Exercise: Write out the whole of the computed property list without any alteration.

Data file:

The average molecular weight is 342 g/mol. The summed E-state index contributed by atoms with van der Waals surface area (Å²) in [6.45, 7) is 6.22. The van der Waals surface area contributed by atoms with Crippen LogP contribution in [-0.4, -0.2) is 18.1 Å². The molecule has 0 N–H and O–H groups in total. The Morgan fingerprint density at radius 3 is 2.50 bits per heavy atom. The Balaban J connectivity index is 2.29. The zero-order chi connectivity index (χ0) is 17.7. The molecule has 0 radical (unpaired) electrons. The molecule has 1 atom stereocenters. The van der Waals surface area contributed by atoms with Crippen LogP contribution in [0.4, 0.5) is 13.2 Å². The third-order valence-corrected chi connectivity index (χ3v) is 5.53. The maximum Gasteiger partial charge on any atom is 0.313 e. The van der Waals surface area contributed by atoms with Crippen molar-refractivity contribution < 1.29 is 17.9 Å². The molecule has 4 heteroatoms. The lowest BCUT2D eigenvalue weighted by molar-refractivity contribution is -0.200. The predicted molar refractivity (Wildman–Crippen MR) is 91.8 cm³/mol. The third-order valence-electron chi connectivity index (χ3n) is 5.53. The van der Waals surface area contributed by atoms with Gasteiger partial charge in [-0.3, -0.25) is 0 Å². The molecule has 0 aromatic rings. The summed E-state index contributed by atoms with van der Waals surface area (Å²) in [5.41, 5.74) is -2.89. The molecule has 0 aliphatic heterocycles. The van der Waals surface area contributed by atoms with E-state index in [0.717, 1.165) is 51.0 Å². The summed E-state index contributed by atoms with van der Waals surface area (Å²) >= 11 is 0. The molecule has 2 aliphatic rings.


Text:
The average molecular weight is 342 g/mol. The summed E-state index contributed by atoms with van der Waals surface area (Å²) in [6.45, 7) is 6.22. The van der Waals surface area contributed by atoms with Crippen LogP contribution in [-0.4, -0.2) is 18.1 Å². The molecule has 0 N–H and O–H groups in total. The Morgan fingerprint density at radius 3 is 2.50 bits per heavy atom. The Balaban J connectivity index is 2.29. The zero-order chi connectivity index (χ0) is 17.7. The molecule has 0 radical (unpaired) electrons. The molecule has 1 atom stereocenters. The van der Waals surface area contributed by atoms with Crippen LogP contribution in [0.4, 0.5) is 13.2 Å². The third-order valence-corrected chi connectivity index (χ3v) is 5.53. The maximum Gasteiger partial charge on any atom is 0.313 e. The van der Waals surface area contributed by atoms with Crippen molar-refractivity contribution < 1.29 is 17.9 Å². The molecule has 4 heteroatoms. The lowest BCUT2D eigenvalue weighted by molar-refractivity contribution is -0.200. The predicted molar refractivity (Wildman–Crippen MR) is 91.8 cm³/mol. The third-order valence-electron chi connectivity index (χ3n) is 5.53. The van der Waals surface area contributed by atoms with Gasteiger partial charge in [-0.3, -0.25) is 0 Å². The molecule has 0 aromatic rings. The summed E-state index contributed by atoms with van der Waals surface area (Å²) in [5.41, 5.74) is -2.89. The molecule has 0 aliphatic heterocycles. The van der Waals surface area contributed by atoms with E-state index in [0.717, 1.165) is 51.0 Å². The summed E-state index contributed by atoms with van der Waals surface area (Å²) >= 11 is 0. The molecule has 2 aliphatic rings.